The Foolish French Muzzle on Germany

March 10, 1994|By WILLIAM PFAFF

PARIS — Paris. -- As Schiller, the 18th Century German poet, once wrote, ''Even the Gods struggle vainly against stupidity.''

It is a judgment appropriate to the French government's decision once again to exclude Germany from the ceremonies commemorating the Allied landings in Normandy, the beginning of the end of the second world war. Next June brings the half-century commemoration.

The situation of the democracies today, confronted with turmoil in the East, war in the Balkans, trade rivalries, political resentments, is too fragile to afford gratuitous affront to Germany, a nation that is going through a traumatic reassessment of its place in international society.

French President Francois Mitterrand said in January that some gesture would be made ''elsewhere'' to demonstrate that Germany ''is the friend of France and has entered the camp of the democracies'' -- as if either point were in doubt. There has been no subsequent indication of what that gesture elsewhere might be.

Since democratic Germany's leaders have not been invited to Normandy in June, Chancellor Helmut Kohl has reportedly forbidden German diplomats to be there.

The mayors of several Normandy towns had planned to invite not only the German ambassador to France but the officials of German localities ''twinned'' with Normandy towns.

One of them, the mayor of Caen, also a French senator, said that ''the commemoration of the Omaha Beach landing recalls the 6th of June battle, but this has to be distinguished from peace ceremonies meant to transcend the war.'' He noted that the German flag flies permanently, with those of the wartime Allies, over Caen's own peace memorial.

Certain German veterans of the Normandy battles will be present in June, but as the private guests of French and British residents of Normandy.

Mr. Kohl -- according to the French press itself -- had seen this year as an opportunity for ceremonial German reconciliation with the Allies, comparable to that accomplished between him and Mr. Mitterrand a decade ago at Verdun, the great first world war battle site.

However, the French planners have invited only the British, Belgian, Dutch, Luxembourg, Norwegian, Polish and American chiefs of state.

One understands the logic, but not the wisdom, of this exclusion. Its effect is to identify the Normandy victory as over the German nation, not over Nazism, and that is the last thing one should do.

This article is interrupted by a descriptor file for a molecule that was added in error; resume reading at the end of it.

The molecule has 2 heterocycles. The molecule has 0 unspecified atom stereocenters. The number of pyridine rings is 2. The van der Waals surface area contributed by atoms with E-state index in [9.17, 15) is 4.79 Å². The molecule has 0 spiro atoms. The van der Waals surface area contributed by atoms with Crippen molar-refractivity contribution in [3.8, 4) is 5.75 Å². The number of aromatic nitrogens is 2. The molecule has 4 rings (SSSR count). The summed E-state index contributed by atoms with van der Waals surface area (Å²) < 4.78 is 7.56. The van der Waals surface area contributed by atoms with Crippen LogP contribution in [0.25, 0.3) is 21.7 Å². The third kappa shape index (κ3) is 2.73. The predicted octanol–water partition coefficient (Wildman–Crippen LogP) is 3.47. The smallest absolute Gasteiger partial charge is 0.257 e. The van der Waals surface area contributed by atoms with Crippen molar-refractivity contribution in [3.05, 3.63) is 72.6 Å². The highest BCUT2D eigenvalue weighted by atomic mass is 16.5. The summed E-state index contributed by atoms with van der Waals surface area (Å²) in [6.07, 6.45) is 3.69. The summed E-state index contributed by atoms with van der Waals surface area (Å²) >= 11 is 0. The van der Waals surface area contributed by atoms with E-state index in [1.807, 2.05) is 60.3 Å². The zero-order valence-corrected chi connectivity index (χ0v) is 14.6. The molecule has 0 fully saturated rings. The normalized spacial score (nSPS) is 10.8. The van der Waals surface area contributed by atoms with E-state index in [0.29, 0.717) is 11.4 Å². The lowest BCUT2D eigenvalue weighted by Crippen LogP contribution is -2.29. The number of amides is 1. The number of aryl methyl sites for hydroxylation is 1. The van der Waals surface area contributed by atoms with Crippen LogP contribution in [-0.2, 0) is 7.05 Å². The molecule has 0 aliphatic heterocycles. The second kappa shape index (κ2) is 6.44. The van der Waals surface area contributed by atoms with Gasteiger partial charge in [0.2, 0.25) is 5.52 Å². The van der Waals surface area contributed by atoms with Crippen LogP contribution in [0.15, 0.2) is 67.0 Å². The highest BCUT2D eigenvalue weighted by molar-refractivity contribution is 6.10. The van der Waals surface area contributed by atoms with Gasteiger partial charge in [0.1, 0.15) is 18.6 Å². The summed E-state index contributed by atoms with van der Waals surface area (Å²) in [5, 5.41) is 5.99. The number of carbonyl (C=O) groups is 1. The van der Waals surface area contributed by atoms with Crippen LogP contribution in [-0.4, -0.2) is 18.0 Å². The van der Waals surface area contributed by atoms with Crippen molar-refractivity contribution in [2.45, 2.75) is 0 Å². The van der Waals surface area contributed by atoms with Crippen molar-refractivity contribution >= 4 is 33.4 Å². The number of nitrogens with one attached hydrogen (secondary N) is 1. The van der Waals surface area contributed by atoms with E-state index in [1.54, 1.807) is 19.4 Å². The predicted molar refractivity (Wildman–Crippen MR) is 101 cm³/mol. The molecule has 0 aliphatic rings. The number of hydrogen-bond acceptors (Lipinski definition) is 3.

It feeds a perception in present-day Germany that the integration of the Western democratic powers is breaking down, with Germany isolated in troubled circumstances.

Germany has lost three fundaments of its postwar security: Europe's division, with West Germany safely integrated in NATO; Germany's division, with West Germany the United States' main European ally; and confidence in Western Europe's continuing integration.

Communism's collapse left NATO in search of a mission. The available missions are ''out of area,'' which is to say they are ones the Germans are reluctant to become involved in, or from which they are politically precluded.

German unification has had the paradoxical result of dividing Germans against one another while lifting the American guarantee of West German stability and causing the United States to begin to withdraw from Germany and Western Europe. This may be welcome in one respect, but it is also deeply disquieting for Germans.

Economic difficulties produced by Mr. Kohl's handling of German reunification have combined with a larger European recession to cause many Germans to question their continuing ability to compete with their industrial rivals. Mr. Kohl's mistakes, and his long reign in the absence of convincing challengers, have combined to produce considerable political apathy.

Difficulties in Europe over the Maastricht agreement on further integration, and the debacle of European inaction in Yugoslavia, have made the future of the European Union seem complex and uncertain. Federalist Germany had wanted to see Europe united on the basis of its regions, the role of nations diminished, with ''European'' foreign and economic policies.

The events of the last four years have made it seem that just the opposite will be the case. Germans since the war have wanted to believe that they would not again confront the challenges of independent national responsibilities and national action. They have been Europe's truest internationalists.

They most of all have not wanted to confront, once again, the historical ''German question'' of a choice between Western and Eastern orientations. The foreign editor of the Berlin daily Die Welt, Jochen Thies, wrote recently that ''until 1989, it appeared as if this question had been settled once and for all by the parliamentary elections of 1949, an outcome confirmed by the elections in 1953. Today, the issue is no longer moot.''

In a Europe that has seen the eruption of ethnic warfare and the disintegration of political standards only insecurely reinstated in Eastern Europe, it is a perverse act deliberately to exclude Germany from ceremonies marking the emergence of Europe from the barbarism of the Nazi era.

Germany gave birth to Nazism and was its chief instrument. But the evil had its collaborators and complicities everywhere. To ignore this fact is moral cowardice as well as a grave political error.

The civilized states are in need of unity. They are being offered exclusion and discrimination.

William Pfaff is a syndicated columnist.

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